A new massive database has been assembled and released at large by the Center for Neighborhood Technology and the affiliated Center for Transit-Oriented Development (TOD). The direct link to Dallas is here, we'll see if that works for you, since you have to be a registered user to access it.
Below is a sample where they map all existing and proposed transit stations and with a click will return population, # of jobs, and median income within a 1/2 mile radius. Let's see if you can guess my one issue with it:
Get this far? Well, my one and only problem is inherent to such massive assemblies of data. Each of these TOD zones requires specific attention to detail. This gets at a broader problem preventing TOD planning from becoming smarter, and that is the ubiquitous 1/2-mile walk circle.
The issue with the 1/2-mile circle, intended to simulate a 10-minute walk or a popularly accepted distance to travel by foot to transit stations is that not all 10-minute walks are the same. What is the road network like within that 1/2-mile generic circle? How many roads must be crossed? How direct is the route (yielding a more radial pattern emanating from a center of gravity or attractor - in this case the transit station)? Are there highways to be traversed? How long is the wait to cross at crosswalks, etc. etc.?
This is the type of thing that can really only be field tested and I apologize for not doing that here. Instead, I did a quick estimate based on distances and first-hand experience of riding DART to the CityPlace station and walking to various destinations (Target/West Village) several times. Below is a quick map of that.
Click to get a closer look.
As you can see, what actually constitutes an acceptable walking distance is FAR, FAR smaller than the 1/2-mile circle, because it takes a similar amount of time. In the case of CityPlace station, being 20,000 leagues beneath the sea of traffic on North Central Expressway is its problem as surfacing from the subway station can take at least 5-minutes unless you're in the mood for 2-minute thighs and feel like running up the monumental stairwells that are only missing the monument.
Other areas of the city would actually come far closer to the actual perimeter of this circle. To do so, would require a tightly-knit grid of smaller, easily crossable, pedestrian-oriented streets, preferrably in a more radial pattern than perfectly squared gridiron. The reason for this is that it creates more direct routes based on desire lines (if the transit-station is the most desirable destination in the area). Obviously, this exists only in a perfect world which over time balances the competing desire lines to other destinations.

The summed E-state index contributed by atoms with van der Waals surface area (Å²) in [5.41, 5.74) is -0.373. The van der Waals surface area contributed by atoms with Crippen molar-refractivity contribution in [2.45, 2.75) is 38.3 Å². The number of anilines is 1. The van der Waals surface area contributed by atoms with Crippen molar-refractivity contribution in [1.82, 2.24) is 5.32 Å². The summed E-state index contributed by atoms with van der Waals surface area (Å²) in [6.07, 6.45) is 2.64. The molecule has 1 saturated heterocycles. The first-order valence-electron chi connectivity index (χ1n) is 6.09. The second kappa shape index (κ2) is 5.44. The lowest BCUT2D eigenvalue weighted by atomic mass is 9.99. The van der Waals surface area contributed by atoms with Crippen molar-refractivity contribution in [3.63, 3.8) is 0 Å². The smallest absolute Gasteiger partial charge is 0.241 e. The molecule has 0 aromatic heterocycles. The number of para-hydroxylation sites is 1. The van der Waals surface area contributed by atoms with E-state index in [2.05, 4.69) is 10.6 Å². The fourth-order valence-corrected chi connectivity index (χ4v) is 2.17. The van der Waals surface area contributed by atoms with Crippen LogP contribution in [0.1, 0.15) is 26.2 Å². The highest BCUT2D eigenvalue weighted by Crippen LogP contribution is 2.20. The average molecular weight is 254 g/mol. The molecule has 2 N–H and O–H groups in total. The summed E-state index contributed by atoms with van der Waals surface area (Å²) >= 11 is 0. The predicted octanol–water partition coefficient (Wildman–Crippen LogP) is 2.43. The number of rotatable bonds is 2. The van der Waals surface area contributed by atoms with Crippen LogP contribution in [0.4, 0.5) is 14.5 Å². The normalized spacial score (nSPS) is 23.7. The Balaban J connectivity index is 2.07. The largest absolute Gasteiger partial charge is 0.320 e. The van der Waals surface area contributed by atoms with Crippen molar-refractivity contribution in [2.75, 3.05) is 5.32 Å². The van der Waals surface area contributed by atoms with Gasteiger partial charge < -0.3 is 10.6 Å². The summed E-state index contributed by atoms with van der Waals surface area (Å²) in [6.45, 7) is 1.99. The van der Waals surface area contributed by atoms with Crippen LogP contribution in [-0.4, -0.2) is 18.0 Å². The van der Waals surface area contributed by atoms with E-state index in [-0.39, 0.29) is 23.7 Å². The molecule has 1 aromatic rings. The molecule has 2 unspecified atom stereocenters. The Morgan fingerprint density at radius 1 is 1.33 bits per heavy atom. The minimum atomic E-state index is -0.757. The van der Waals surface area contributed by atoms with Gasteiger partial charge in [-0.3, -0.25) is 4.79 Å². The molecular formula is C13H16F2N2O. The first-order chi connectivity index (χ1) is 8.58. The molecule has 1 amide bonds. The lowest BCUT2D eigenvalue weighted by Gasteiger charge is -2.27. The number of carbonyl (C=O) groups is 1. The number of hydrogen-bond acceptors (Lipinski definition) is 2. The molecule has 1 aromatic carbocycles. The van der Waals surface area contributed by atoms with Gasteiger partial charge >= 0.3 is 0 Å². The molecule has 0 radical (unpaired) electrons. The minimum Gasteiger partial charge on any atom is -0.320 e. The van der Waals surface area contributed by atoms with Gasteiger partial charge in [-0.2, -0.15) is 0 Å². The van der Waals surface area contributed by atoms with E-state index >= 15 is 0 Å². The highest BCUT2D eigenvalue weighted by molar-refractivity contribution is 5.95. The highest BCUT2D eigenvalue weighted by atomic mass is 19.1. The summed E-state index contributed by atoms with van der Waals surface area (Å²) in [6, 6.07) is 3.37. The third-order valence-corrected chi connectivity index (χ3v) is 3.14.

Example of a "pure" radial grid. Many of the garden cities, which were little more than purely theoretical exercises, exercised in exurban greenfield locations (much like the pop-up "sustainable cities" of the Middle East and China that are super awesome theoretically, just lack a reason for being in the first place besides 'can do?' not 'should do?'), display similar features. Both promised utopia.
While I would never espouse a pure geometric form since no place is perfectly flat or so singular in its hierarchy of desire lines, I do prefer an overlay of radial and gridded much like Paris or DC or Papal Roman Trivia or Broadway, because it creates natural points of convergence and responds to this hierarchy and instills a logical and predictable order unto the real estate market. I should add that I'm also not a rigid adherent to the importance of straight lines and the divergence of road centerline axes leads to decay or reduced value that the Space Syntax crowd preaches. But order created by building form certainly is necessary.
Here is an image of how desire lines and changing demands shape cities over time (Rome during the empire and Rome closer to today) creating a natural order of smaller blocks, system of streets and open spaces.
For more information, see my previous posts on convergence and intersection density analysis: